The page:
AmericanHustle Amy Adams, Bradley Cooper, Jeremy Renner, Christian Bale and Jennifer Lawrence in David O. Russell's "American Hustle." Photo: Columbia Pictures

If the Academy gave out Oscars for the Most Aptly Titled Picture of the Year, David O. Russell’s “American Hustle” would be a shoo-in. The flashy Carter-era caper is a mediocre movie by almost every measure, and yet it’s easy to see how Academy voters could be -- and apparently were -- seduced by its good-looking ensemble, over-the-top costumes, peppy score and abundance of pastel-colored gas guzzlers. Add to that the fact that it comes from one of the buzziest, albeit overrated, directors in Hollywood, and throw in an amped-up “For Your Consideration” campaign for good measure.

The end result is debatable, inasmuch as all sound critical assessments have their counterarguments, but Academy members apparently drank enough Kool-Aid in this case to honor Russell’s effort with an inexplicable 10 Oscar nominations, including Best Picture. Whether or not it beats out its fellow front-runners -- Alfonso Cuarón’s “Gravity” and Steve McQueen’s “12 Years a Slave” -- depends largely on the mood of the organization’s roughly 6,000 voters when the final votes are cast. We know from recent experience (2011’s “The Artist,” for instance) that the Old Guard has been pining for Hollywood’s glory days, and while “Gravity” is set in outer space, its VFX prowess and big-name star power in many ways best encapsulate the cinematic grandiosity of the movies of yore. In contrast, McQueen’s powerful historical epic is a beautifully directed and flawlessly acted work, but the story of a free Upstate New Yorker who is kidnapped and sold into the vicious confines of antebellum slavery doesn’t leave one feeling particularly warm and fuzzy. That’s not a deal-breaker for the Academy, of course, but a look at the Best Picture winners over at least the last two decades reveals an undeniable proclivity for feel-good fare.

Which brings us to last year’s winner, Ben Affleck’s “Argo.” The film beat out far more compelling contenders, including Quentin Tarantino’s “Django Unchained” and Kathryn Bigelow’s “Zero Dark Thirty,” but unlike those films, Affleck’s enjoyably taut political thriller wasn’t bogged down by too much controversy or profanity. The Academy likes its tales airy, and it often votes accordingly. Ostensibly, “American Hustle” is in the same situation. Like “Argo,” it is a mostly pleasant 1970s-set ensemble piece, centering on a ripped-from-the-headlines story and polished off with a few fine performances and some crackling improvised dialogue. But “Argo” is a much better picture. And while it may be a stretch to call Affleck a much better director than Russell, who has done terrific work in the past, it’s hard not to imagine the movie that “American Hustle” could’ve been in the hands of a more skilled artisan -- or at least one better suited to handle the delicacies of period nuance.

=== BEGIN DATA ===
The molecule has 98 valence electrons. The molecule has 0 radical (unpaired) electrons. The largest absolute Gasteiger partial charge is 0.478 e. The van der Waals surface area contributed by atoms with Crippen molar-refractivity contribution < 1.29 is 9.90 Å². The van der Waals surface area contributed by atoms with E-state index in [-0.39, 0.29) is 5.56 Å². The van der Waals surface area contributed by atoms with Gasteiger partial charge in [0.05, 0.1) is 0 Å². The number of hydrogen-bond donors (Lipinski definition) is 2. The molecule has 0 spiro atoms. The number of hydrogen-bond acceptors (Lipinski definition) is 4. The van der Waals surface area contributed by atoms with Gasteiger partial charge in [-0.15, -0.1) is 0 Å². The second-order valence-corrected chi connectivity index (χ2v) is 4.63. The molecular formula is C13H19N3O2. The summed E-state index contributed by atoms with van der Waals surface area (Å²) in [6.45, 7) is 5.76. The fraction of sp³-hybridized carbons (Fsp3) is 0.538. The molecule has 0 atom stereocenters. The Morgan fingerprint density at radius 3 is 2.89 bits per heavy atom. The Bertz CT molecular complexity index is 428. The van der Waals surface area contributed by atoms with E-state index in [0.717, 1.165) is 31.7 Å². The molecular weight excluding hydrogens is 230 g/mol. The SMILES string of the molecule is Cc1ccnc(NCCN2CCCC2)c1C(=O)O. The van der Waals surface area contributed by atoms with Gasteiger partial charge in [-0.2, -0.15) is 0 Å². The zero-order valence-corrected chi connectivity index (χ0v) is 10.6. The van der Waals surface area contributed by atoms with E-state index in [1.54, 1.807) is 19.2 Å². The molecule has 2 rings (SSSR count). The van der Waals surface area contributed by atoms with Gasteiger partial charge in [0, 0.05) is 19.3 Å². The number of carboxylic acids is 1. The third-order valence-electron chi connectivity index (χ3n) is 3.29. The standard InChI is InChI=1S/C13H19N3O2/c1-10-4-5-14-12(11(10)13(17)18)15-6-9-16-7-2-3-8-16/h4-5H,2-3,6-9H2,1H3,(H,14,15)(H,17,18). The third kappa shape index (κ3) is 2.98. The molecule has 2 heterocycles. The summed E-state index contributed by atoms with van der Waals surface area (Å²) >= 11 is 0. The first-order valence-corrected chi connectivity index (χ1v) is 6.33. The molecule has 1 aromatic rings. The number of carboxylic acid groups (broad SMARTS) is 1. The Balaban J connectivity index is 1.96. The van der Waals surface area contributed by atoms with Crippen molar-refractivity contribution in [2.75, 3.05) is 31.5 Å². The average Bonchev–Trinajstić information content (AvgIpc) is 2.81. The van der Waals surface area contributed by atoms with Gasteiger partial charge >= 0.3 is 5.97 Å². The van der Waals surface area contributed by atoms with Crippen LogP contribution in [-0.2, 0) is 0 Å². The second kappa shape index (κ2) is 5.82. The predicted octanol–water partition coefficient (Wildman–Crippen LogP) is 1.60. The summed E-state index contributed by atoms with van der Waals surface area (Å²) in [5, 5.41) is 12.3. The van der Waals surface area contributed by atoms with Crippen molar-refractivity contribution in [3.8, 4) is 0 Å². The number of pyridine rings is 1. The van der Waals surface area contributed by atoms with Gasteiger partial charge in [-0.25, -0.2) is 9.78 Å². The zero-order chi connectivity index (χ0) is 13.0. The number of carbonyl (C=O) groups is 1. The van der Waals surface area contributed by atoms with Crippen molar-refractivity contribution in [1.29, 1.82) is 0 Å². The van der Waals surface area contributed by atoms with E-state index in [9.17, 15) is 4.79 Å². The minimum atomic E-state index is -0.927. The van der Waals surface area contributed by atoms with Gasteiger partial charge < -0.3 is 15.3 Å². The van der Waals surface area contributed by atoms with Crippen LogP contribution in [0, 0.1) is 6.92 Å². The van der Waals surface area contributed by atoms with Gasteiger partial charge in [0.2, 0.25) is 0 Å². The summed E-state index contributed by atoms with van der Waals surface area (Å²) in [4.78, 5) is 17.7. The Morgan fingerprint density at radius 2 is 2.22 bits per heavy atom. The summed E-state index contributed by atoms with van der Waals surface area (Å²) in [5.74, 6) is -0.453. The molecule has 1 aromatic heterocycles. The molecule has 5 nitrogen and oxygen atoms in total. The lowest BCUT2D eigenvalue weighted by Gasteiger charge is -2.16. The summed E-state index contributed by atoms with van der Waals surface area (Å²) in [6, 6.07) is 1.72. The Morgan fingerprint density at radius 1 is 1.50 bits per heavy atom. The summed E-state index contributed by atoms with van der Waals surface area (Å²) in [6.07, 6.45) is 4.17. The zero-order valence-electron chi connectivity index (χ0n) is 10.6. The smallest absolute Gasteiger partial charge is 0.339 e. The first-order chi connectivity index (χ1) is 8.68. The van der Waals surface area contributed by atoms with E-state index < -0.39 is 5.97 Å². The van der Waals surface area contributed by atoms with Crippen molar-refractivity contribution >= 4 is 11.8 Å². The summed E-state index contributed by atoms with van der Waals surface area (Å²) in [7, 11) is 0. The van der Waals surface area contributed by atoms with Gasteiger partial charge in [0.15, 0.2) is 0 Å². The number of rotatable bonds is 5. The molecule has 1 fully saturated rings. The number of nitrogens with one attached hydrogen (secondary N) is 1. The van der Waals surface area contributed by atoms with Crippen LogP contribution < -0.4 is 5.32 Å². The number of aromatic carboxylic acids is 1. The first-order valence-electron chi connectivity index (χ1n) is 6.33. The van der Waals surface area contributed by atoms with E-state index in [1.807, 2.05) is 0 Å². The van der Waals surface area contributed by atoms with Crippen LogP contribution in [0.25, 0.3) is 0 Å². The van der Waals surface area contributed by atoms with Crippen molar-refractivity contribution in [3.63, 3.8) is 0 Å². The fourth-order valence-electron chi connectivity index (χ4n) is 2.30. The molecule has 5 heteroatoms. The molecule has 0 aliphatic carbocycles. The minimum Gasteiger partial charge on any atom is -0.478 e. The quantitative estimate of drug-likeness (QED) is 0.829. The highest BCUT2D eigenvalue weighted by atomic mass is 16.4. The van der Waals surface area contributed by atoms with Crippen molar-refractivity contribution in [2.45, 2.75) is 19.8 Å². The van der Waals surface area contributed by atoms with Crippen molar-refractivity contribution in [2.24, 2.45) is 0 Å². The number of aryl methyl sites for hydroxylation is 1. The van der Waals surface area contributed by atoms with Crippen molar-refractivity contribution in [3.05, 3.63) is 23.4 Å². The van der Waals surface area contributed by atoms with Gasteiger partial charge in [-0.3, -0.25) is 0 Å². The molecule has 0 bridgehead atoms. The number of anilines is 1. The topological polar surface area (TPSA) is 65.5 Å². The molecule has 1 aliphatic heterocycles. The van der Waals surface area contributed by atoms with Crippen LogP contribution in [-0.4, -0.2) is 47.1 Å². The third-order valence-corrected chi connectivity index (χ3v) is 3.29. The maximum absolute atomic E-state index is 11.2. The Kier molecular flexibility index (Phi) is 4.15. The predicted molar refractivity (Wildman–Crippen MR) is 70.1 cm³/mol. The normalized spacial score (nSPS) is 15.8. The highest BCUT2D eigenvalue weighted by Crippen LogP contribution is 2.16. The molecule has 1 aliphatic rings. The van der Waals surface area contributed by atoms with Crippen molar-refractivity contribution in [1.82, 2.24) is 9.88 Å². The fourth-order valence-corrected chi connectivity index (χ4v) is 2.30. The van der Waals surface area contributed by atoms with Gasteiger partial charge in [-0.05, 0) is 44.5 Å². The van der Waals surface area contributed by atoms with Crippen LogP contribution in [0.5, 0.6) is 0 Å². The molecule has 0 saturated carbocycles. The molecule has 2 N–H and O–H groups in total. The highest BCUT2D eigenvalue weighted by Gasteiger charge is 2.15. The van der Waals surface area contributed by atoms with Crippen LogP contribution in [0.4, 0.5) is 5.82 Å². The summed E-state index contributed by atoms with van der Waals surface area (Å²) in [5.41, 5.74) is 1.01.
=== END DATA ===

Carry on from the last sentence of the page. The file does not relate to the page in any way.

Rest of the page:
Granted, the 1970s are a difficult era to recreate. One could forgive seeing the Bergdorf Goodman men’s store across the street from the Plaza Hotel -- despite the fact that it didn’t exist there until 1990 -- if the wigs and costumes didn’t come off like a “Saturday Night Live” sketch. And even those would be passable had Russell given us a reasonably paced narrative and a more centered emotional core. Instead we get ham-fisted plot points and derivative gangster piety, none of which is helped by the obligatory but injudicious addition of Jennifer Lawrence, who is miscast as the restless housewife Rosalyn. Other performances -- particularly those of Christian Bale and Amy Adams -- save the film from its multitude of shortcomings, and in the end “American Hustle” is an entertaining movie. But it is no Best Picture.

This is not to say that the Academy won’t vote for it anyway. The truth is, it has a pretty good chance. There are far better choices among this year’s nominees, but Academy voters already have a lengthy track record of weighing sheer quality against a mishmash of politics, popularity and whoever’s turn it happens to be. More often than not, the film that really deserves to win gets lost in the ether of Oscar beadledom. That might be the biggest American hustle of all.

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